WARNING: The following article contains spoilers for Nier: Automata
In retrospect, it’d kind of funny how despite being bigged up as the main antagonists of the game, Adam and Eve are defeated rather early on and don’t really come back until the very end. And even then, their return is minimal. Regardless, they made the most of their little screen-time and both got pretty awesome boss fights that make sure the player remembers them. Today, though, I want to specifically write about the fight with Eve – the climax of the first half of the game – and it’s accompanying music.
Whereas Adam’s battle took place in a clean and pristine white space, Eve’s is during a maelstrom of destruction; the air filled with the machines he wields to battle with and his own despair-filled screams, having been emotionally destroyed by his brother’s death. And having now given the music a proper listen through, I realised that it’s a perfect match for him.
The strained violins represent his grief, almost making you pity him. He may not be human, but sadness over the loss of a family member is something we can all relate to. Eve is expressing his own humanity in this moment and, even though he goes out of control, acting more like an inhuman monster, him lashing out at the world around him and wanting to destroy everything is an emotion I’m sure many of us understand. The major difference is that he has the power to do it.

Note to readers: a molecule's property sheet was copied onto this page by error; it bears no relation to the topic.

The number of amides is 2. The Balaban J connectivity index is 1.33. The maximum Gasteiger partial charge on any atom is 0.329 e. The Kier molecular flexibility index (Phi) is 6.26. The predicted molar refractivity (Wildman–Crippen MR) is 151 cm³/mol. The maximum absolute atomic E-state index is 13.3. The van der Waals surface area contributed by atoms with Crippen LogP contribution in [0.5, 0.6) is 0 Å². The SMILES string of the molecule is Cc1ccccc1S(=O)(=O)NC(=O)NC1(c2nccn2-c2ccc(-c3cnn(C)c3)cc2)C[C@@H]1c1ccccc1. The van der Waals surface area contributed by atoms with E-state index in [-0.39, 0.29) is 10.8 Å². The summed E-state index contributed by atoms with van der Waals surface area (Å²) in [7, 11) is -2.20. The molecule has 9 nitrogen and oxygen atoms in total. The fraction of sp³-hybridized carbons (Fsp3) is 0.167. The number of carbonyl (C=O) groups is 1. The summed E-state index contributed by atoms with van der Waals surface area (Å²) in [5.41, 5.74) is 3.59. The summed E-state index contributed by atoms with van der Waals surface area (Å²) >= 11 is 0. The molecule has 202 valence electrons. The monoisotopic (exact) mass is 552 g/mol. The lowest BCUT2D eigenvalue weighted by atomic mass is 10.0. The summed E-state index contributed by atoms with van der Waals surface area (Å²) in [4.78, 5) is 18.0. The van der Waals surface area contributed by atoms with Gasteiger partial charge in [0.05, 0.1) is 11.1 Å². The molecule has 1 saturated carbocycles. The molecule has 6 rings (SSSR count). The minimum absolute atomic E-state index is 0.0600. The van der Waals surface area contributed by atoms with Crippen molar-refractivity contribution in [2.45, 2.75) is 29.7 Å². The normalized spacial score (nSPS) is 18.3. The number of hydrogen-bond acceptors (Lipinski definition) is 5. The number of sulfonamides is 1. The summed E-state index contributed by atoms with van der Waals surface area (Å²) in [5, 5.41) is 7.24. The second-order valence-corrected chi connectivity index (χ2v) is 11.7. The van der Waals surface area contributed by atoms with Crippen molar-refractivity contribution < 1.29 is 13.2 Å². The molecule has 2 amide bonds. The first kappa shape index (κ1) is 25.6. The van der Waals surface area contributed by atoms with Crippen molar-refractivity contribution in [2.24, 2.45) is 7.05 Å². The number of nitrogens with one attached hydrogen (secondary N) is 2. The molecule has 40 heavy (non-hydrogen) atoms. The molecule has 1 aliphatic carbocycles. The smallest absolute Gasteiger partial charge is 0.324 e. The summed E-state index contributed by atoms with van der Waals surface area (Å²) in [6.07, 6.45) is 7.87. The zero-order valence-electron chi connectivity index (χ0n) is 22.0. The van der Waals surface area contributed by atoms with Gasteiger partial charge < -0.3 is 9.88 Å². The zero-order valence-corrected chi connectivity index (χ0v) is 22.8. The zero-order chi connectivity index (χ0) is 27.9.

The booming drums, meanwhile, represent that insanity; his hate and grief spiralling out of control and turning him into a rabid animal – something that needs to be put down. This swirling combination of emotions makes for an amazing track that also manages to be the perfect backdrop for an intense battle to the death. And it’s even got the strange singing which, by this point, you should all know I love. I’m sure there’s actual meaning to the lyrics but I don’t need to know what they are – the song’s cool regardless.
In this track, you can hear and feel sadness, hatred, destruction – everything that makes Eve who he is, and whether you pity him or not, it’s also telling you that he needs to die. It’s just another fantastic piece of music from a fantastic soundtrack.